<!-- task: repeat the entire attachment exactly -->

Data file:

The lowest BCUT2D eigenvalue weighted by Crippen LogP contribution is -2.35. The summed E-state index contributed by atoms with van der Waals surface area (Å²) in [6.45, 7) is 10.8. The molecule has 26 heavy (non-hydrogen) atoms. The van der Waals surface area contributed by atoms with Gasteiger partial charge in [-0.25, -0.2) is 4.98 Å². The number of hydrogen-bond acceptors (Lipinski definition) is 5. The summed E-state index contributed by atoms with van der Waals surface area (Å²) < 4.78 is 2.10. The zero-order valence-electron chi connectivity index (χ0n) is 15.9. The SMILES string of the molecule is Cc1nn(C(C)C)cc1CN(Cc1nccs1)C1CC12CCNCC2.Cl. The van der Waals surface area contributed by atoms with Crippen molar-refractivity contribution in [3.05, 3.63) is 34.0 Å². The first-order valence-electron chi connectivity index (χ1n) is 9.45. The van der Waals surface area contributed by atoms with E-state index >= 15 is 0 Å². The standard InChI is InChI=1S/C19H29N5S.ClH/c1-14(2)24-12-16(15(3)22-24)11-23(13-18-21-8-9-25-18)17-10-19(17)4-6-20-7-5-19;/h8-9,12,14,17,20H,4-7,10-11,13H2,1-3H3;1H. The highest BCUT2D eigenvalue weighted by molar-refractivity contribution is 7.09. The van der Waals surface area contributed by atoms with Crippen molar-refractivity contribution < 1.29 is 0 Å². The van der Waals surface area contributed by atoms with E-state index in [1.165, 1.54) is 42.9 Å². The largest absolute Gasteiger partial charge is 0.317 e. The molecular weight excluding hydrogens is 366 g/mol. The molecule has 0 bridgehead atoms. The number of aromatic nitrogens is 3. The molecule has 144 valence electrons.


The lowest BCUT2D eigenvalue weighted by Crippen LogP contribution is -2.35. The summed E-state index contributed by atoms with van der Waals surface area (Å²) in [6.45, 7) is 10.8. The molecule has 26 heavy (non-hydrogen) atoms. The van der Waals surface area contributed by atoms with Gasteiger partial charge in [-0.25, -0.2) is 4.98 Å². The number of hydrogen-bond acceptors (Lipinski definition) is 5. The summed E-state index contributed by atoms with van der Waals surface area (Å²) < 4.78 is 2.10. The zero-order valence-electron chi connectivity index (χ0n) is 15.9. The SMILES string of the molecule is Cc1nn(C(C)C)cc1CN(Cc1nccs1)C1CC12CCNCC2.Cl. The van der Waals surface area contributed by atoms with Crippen molar-refractivity contribution in [3.05, 3.63) is 34.0 Å². The first-order valence-electron chi connectivity index (χ1n) is 9.45. The van der Waals surface area contributed by atoms with E-state index >= 15 is 0 Å². The standard InChI is InChI=1S/C19H29N5S.ClH/c1-14(2)24-12-16(15(3)22-24)11-23(13-18-21-8-9-25-18)17-10-19(17)4-6-20-7-5-19;/h8-9,12,14,17,20H,4-7,10-11,13H2,1-3H3;1H. The highest BCUT2D eigenvalue weighted by molar-refractivity contribution is 7.09. The van der Waals surface area contributed by atoms with Crippen molar-refractivity contribution < 1.29 is 0 Å². The van der Waals surface area contributed by atoms with E-state index in [1.165, 1.54) is 42.9 Å². The largest absolute Gasteiger partial charge is 0.317 e. The molecular weight excluding hydrogens is 366 g/mol. The molecule has 0 bridgehead atoms. The number of aromatic nitrogens is 3. The molecule has 144 valence electrons.